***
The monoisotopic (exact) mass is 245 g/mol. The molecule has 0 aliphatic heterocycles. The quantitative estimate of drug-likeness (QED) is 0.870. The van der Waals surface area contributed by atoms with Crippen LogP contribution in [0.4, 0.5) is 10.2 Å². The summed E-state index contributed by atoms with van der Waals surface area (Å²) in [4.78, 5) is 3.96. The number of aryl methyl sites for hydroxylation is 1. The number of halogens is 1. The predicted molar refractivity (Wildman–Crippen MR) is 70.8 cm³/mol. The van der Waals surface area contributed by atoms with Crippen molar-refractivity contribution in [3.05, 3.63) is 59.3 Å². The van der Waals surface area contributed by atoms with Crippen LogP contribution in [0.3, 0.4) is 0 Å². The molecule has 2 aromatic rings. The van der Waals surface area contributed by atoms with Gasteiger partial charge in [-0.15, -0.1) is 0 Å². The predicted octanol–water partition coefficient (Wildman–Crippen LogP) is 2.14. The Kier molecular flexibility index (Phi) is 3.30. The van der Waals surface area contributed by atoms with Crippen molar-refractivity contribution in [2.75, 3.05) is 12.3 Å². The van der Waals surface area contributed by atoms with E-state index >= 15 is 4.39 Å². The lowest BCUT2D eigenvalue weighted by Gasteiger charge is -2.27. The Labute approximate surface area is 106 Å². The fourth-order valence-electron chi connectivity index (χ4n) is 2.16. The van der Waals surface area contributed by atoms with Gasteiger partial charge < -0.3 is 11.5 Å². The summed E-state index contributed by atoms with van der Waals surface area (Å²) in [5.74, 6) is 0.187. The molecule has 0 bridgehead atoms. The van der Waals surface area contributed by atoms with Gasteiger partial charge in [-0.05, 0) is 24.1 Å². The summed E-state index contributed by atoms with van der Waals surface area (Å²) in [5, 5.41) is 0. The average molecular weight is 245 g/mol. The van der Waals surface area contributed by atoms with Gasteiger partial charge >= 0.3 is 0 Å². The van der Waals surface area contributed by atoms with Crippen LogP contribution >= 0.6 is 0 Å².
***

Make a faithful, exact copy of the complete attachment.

The monoisotopic (exact) mass is 245 g/mol. The molecule has 0 aliphatic heterocycles. The quantitative estimate of drug-likeness (QED) is 0.870. The van der Waals surface area contributed by atoms with Crippen LogP contribution in [0.4, 0.5) is 10.2 Å². The summed E-state index contributed by atoms with van der Waals surface area (Å²) in [4.78, 5) is 3.96. The number of aryl methyl sites for hydroxylation is 1. The number of halogens is 1. The predicted molar refractivity (Wildman–Crippen MR) is 70.8 cm³/mol. The van der Waals surface area contributed by atoms with Crippen molar-refractivity contribution in [3.05, 3.63) is 59.3 Å². The van der Waals surface area contributed by atoms with Crippen LogP contribution in [0.3, 0.4) is 0 Å². The molecule has 2 aromatic rings. The van der Waals surface area contributed by atoms with Gasteiger partial charge in [-0.15, -0.1) is 0 Å². The predicted octanol–water partition coefficient (Wildman–Crippen LogP) is 2.14. The Kier molecular flexibility index (Phi) is 3.30. The van der Waals surface area contributed by atoms with Crippen molar-refractivity contribution in [2.75, 3.05) is 12.3 Å². The van der Waals surface area contributed by atoms with E-state index >= 15 is 4.39 Å². The lowest BCUT2D eigenvalue weighted by Gasteiger charge is -2.27. The Labute approximate surface area is 106 Å². The fourth-order valence-electron chi connectivity index (χ4n) is 2.16. The van der Waals surface area contributed by atoms with Gasteiger partial charge < -0.3 is 11.5 Å². The summed E-state index contributed by atoms with van der Waals surface area (Å²) in [5.74, 6) is 0.187. The molecule has 0 bridgehead atoms. The van der Waals surface area contributed by atoms with Gasteiger partial charge in [-0.05, 0) is 24.1 Å². The summed E-state index contributed by atoms with van der Waals surface area (Å²) in [5, 5.41) is 0. The average molecular weight is 245 g/mol. The van der Waals surface area contributed by atoms with Gasteiger partial charge >= 0.3 is 0 Å². The van der Waals surface area contributed by atoms with Crippen LogP contribution >= 0.6 is 0 Å².